Book Review: THE QUEEN’S RESISTANCE by Rebecca Ross

Title in white on red
Genre: Fantasy
Age Range: YA
Star Rating: 4 stars
Series: yes - second book in duology



Finally, Brienna is a mistress of knowledge and is settling into her role as the daughter of Davin MacQuinn, a disgraced lord who returned to Maevana to reclaim his house. Though she’d just survived a revolution, one that will finally return a queen to the throne, she faces another difficult challenge. She must prove herself trustworthy to the MacQuinns. But as Queen Isolde Kavanagh’s closest confidant, she’ll have to balance serving her father’s house as well as her country. And then there’s Cartier, a wholly separate but desirable factor in her new life.

Aodhan Morgane, formerly known as Cartier Évariste, is adjusting to the stark contrast between his pre-rebellion life in Valenia as a master of knowledge and his current one as the lord of a fallen house. During his castle’s restoration, he discovers a ten-year-old boy named Tomas, whose past and parentage are a complete mystery. So when Cartier’s former pupil Brienna is as taken with Tomas as he is, he lets his mind wander—what if he doesn’t have to raise him or his house alone?

As the Lannon trial rapidly approaches, Brienna and Cartier must put their feelings aside to concentrate on forging alliances, executing justice, and ensuring that no one interferes with the queen’s coronation. But resistance is rumbling among the old regime’s supporters, who are desperate to find a weakness in the rebels’ forces. And nothing makes a person more vulnerable than deep-seated love.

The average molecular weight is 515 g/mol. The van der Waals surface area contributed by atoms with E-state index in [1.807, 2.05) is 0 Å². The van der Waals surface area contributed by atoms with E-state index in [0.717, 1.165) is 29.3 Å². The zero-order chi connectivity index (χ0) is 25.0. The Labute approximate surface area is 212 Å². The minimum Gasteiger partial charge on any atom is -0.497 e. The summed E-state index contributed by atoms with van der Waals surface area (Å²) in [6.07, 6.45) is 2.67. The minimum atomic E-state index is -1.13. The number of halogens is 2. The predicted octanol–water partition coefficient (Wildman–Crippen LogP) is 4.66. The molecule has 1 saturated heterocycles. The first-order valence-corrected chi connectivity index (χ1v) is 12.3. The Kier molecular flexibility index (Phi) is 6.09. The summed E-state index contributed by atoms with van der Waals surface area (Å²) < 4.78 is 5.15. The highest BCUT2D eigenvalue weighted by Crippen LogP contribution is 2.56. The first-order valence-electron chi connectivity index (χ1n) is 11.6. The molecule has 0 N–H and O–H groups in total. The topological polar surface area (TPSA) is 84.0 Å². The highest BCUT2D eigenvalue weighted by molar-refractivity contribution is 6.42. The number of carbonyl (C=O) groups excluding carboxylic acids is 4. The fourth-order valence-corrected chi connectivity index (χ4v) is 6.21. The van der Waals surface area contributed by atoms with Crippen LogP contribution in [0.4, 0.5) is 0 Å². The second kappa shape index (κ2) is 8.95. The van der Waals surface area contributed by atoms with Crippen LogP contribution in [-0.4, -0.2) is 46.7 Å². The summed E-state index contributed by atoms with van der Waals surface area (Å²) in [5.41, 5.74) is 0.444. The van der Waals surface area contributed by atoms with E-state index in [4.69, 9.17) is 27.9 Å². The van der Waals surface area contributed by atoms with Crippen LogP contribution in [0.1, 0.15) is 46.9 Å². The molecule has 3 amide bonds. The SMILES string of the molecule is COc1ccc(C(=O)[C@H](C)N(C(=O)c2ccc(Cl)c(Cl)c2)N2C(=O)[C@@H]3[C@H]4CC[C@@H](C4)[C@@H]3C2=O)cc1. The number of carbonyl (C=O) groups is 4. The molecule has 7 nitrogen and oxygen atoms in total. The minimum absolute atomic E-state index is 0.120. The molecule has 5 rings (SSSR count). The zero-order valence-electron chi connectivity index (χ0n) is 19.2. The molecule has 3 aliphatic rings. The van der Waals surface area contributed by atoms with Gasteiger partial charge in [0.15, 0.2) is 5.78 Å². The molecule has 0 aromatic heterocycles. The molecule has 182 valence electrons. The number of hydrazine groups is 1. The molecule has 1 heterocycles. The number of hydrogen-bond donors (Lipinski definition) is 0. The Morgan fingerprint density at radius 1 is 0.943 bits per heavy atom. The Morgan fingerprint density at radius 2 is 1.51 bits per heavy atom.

Synopsis taken from Goodreads. Add to your shelves here.


THE QUEEN’S RESISTANCE is a strong end to the duology. Like the first book, it’s a slower paced YA political fantasy that reads like a standalone as there are no loose threads being picked up from the first book.

This book is told from two POVs – Brienna’s alternated with Cartier’s. As there’s quite a lot of movement, having two POVs meant the story could follow all the twists and turns of the schemes. It’s another twisty, political fantasy looking at the aftermath of a revolution and the complications in trying to secure a country. Lots of books often end on the rebellion, but this goes further and examines the instability a violent change in regime brings.

The theme of found family is followed through in this book, with the addition of two children that Brienna and Cartier become responsible for. There is also the judgement the people visit on Brienna for her parentage, and Sean’s attempts to overcome the same prejudices. I particularly liked the relationship between Cartier and Tomas, as it was really helped to humanise Cartier, who was absent for much of the first book.

I touched on it in my review of the previous book, but the relationship makes me a bit uncomfortable. Teacher/student is never a good trope in my opinion (I do a lot of volunteering with children’s groups, so I’ve done a lot of safeguarding training and this trope breaks all the rules on appropriateness and abusing positions of trust). There is also a 8 year age gap between the two, and given Brienna is 18, this is significant. It’s unfortunate, as the two have chemistry, so this is a case where I wish that Cartier had been another student – or some such role – to avoid the two issues (the student/teacher being the main problem).

All in all, it was an enjoyable end to the duology and I’m looking forwards to reading her latest release next.

Read my reviews of other books by Rebecca Ross:

Young Adult:

The Queen’s Rising (this series):



The Elements of Cadence:


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